Obama Honors World War II Veterans Who Stormed Beaches of Normandy 70 Years Agotags: World War II, D-Day
COLLEVILLE-SUR-MER, France (AP) — Seventy years after Allied troops stormed the beaches at Normandy, President Barack Obama returned Friday to this hallowed battleground in what he called a "powerful manifestation of America's commitment to human freedom" that lives on in a new generation.
"Our commitment to liberty, our claim to equality, our claim to freedom and to the inherent dignity of every human being — that claim is written in the blood on these beaches, and it will endure for eternity," Obama said on a morning that dawned glorious and bright over the sacred site he called "democracy's beachhead."
Obama spoke from the Normandy American Cemetery and Memorial, where nearly 10,000 white marble tombstones sit on a bluff overlooking the site of the June 6, 1944, battle's most violent fighting at Omaha Beach. He described D-Day's violent scene in vivid terms, recalling that "by daybreak, blood soaked the water" and "thousands of rounds bit into flesh and sand."
Take a look at the original AP report from June 6, 1944. Check out these incredible photos from the invasion, along with this map that breaks down all the Allied beach landings.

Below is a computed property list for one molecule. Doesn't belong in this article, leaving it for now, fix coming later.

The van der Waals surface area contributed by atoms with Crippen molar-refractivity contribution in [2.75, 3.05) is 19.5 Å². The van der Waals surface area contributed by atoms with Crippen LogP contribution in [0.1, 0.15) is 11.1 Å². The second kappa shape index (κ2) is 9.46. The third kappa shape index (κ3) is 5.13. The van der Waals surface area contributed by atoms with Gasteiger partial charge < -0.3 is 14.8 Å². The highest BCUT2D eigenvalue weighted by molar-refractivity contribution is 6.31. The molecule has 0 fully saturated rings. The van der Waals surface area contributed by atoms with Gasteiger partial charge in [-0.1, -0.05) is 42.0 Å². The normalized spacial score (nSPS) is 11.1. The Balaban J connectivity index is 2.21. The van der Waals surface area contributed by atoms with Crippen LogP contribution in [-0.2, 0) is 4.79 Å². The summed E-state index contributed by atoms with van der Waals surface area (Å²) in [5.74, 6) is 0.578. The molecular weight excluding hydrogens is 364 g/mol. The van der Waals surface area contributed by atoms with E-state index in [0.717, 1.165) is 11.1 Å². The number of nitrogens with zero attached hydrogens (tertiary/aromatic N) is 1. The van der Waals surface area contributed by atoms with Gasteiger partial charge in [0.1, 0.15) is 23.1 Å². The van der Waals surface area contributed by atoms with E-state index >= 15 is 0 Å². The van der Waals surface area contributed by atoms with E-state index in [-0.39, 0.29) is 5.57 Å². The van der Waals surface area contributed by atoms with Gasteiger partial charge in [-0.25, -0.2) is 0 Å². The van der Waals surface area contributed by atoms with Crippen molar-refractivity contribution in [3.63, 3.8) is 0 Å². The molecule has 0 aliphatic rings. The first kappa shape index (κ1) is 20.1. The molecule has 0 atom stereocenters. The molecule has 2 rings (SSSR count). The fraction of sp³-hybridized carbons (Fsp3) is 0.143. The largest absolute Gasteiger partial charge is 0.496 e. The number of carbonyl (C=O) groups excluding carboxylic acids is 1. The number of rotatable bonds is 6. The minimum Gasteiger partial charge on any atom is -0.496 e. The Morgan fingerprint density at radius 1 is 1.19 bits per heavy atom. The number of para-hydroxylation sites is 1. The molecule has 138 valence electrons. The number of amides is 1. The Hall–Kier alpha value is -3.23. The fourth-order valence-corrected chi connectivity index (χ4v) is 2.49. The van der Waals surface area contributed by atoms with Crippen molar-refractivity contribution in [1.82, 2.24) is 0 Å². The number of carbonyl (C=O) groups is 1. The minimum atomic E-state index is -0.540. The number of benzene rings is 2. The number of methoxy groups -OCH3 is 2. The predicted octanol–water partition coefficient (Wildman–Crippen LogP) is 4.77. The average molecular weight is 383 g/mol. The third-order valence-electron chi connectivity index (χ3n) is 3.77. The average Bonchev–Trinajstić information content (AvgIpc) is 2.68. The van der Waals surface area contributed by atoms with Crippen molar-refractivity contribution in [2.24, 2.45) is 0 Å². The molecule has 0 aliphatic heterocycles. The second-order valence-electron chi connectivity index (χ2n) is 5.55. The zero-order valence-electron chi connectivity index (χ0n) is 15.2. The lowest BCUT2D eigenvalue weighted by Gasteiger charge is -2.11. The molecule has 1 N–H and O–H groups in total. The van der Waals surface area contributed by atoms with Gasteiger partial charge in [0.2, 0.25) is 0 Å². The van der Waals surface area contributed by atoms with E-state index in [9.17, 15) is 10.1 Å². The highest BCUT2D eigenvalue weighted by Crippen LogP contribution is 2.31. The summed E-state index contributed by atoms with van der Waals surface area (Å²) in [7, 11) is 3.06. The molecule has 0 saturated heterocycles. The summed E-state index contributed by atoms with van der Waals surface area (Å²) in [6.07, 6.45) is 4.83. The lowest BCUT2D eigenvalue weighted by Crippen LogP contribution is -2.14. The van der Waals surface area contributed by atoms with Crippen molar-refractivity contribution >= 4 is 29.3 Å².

comments powered by Disqus
- Rare silent Native American movie of 1920s attracting a lot of interest
- It happened in Idaho and was the largest massacre of Indians in US history, but where exactly did it take place?
- Junípero Serra’s Missions Destroyed Entire Native Cultures. And Now He’s Going to Be a Saint.
- Isis destruction of Palmyra's Temple of Bel revealed in satellite images
- McKinley's lost his mountain. Should we still remember his presidency?
- Japanese historian upends the familiar narrative of WW 2 by taking a bottom up approach, focusing on fascism from the grassroots
- Holocaust-denying historian David Irving organises 'disgusting' £2,000-a-head holiday tours of former concentration camps and Hitler's HQ so people can 'make up their own mind about the truth'
- 72 history professors sign letter urging removal of Jefferson Davis statue from Kentucky Capitol
- 10 Years After Katrina, the Enduring Value of the Hurricane Digital Memory Bank
- Historian author Antony Beevor says his new World War 2 book may anger Americans